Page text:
My Book Journals

My book journals

I recently read an amusing post at Stuck-in-a-Book about book journals.  He is busy consolidating his lists into a single notebook.  While he copied titles and authors into his new notebook, I experimented with my 2018 book journal.  Inspired by Goodreads stats, I added categories in columns:  Genre, Why?, Copyright, and Star Ratings.

It Was Not for the Better. I returned to my original format.

My 1997 book journal

In my first book journal, which I recently found in a box, I wrote the title, author, and date (when I remembered) and sometimes a short response to the book.  On January 6, 1997, I was enthusiastic about Wright Morris’s Plains Song: “This novel about three generations of women in the harsh Midwest reminded me of Willa Cather’s books. Cora, the unsmiling matriarch, reminded me of my grandmother.  Life on the farm was hard.  So hard. Iincomprehensible to me surrounded by books.  This novel really grew on me.”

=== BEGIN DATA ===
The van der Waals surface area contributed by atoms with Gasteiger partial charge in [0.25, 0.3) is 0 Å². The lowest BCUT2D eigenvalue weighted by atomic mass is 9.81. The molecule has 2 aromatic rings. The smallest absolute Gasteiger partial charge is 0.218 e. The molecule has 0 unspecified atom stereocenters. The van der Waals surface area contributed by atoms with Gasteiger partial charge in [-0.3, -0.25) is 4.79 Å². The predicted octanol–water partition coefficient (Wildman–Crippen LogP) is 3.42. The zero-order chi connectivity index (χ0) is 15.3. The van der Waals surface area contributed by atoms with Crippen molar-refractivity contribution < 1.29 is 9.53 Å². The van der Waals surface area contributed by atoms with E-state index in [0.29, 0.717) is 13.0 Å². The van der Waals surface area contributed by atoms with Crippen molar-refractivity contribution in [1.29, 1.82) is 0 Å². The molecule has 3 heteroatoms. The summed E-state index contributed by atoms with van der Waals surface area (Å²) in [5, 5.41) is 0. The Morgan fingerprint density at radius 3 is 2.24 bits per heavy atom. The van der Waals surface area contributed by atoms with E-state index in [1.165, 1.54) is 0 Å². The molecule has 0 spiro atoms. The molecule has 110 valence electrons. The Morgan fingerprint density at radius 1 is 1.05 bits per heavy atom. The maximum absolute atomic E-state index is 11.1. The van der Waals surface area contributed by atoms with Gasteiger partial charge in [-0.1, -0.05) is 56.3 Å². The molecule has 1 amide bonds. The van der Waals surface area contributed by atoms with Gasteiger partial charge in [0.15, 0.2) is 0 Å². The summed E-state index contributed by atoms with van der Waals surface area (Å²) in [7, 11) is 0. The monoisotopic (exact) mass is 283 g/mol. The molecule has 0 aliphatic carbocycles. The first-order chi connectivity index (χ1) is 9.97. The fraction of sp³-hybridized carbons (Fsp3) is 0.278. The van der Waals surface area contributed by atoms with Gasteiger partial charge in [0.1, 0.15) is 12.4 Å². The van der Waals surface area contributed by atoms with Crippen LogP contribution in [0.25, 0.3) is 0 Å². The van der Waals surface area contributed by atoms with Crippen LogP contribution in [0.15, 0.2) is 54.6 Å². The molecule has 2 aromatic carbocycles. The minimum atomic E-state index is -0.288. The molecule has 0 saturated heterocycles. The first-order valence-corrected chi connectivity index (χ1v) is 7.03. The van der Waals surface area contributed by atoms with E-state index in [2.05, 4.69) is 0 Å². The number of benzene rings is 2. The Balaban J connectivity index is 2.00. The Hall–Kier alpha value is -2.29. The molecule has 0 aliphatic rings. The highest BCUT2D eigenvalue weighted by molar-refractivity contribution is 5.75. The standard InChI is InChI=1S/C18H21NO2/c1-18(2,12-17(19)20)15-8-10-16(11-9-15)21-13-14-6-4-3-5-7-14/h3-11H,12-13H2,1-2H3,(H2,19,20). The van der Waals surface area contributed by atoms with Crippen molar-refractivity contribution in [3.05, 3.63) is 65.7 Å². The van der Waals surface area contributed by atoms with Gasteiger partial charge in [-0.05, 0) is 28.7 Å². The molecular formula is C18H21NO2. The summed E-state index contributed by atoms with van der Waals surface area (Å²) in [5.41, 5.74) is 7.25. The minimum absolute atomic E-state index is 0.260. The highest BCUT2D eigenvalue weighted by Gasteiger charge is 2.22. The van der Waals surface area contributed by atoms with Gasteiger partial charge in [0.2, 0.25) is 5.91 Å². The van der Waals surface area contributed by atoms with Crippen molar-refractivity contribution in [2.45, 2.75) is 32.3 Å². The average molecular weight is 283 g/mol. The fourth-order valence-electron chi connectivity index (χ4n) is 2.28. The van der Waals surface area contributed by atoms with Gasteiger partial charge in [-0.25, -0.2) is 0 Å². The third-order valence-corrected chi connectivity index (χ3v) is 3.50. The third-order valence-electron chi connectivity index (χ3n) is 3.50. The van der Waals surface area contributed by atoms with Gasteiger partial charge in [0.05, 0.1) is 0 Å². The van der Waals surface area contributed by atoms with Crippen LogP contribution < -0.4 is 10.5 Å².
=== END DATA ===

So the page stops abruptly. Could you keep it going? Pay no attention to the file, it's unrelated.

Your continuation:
In the next entry, I said I hated Amy Bloom’s Love Invents Us:  “The worst novel I’ve read this year.”  Outlander:  “Cult reading at its weirdest.”  Brenda Peterson’s Sister Stories:  “A non-fiction book that explores the sister bond and the role of women’s friendships.  Worth reading!”  And some of the titles I don’t remember at all.  Playing the Bones by Louise Redd?

In later book journals, I was less thorough:  I never wrote “reviews.” From Feb. 2008 – December 2012, I kept a list of titles, authors, and dates in a journal with a stained glass motif on the cover. During these years I read a lot of Monica Dickens, Charles Dickens, Ruth Suckow, H. G. Wells, Pamela Hansford Johnson, and Elizabeth von Arnim.

One of the most beat-up notebooks.

Then there was the Miquelrius notebook with graph paper (2013-2015).  The binding cracked.

From 2016- 2017,  I listed titles, authors, and dates in an orange Moleskine notebook.  This year I switched to a tall orange Nava Notes notebook, because I wanted to expand my notebook to include short reviews.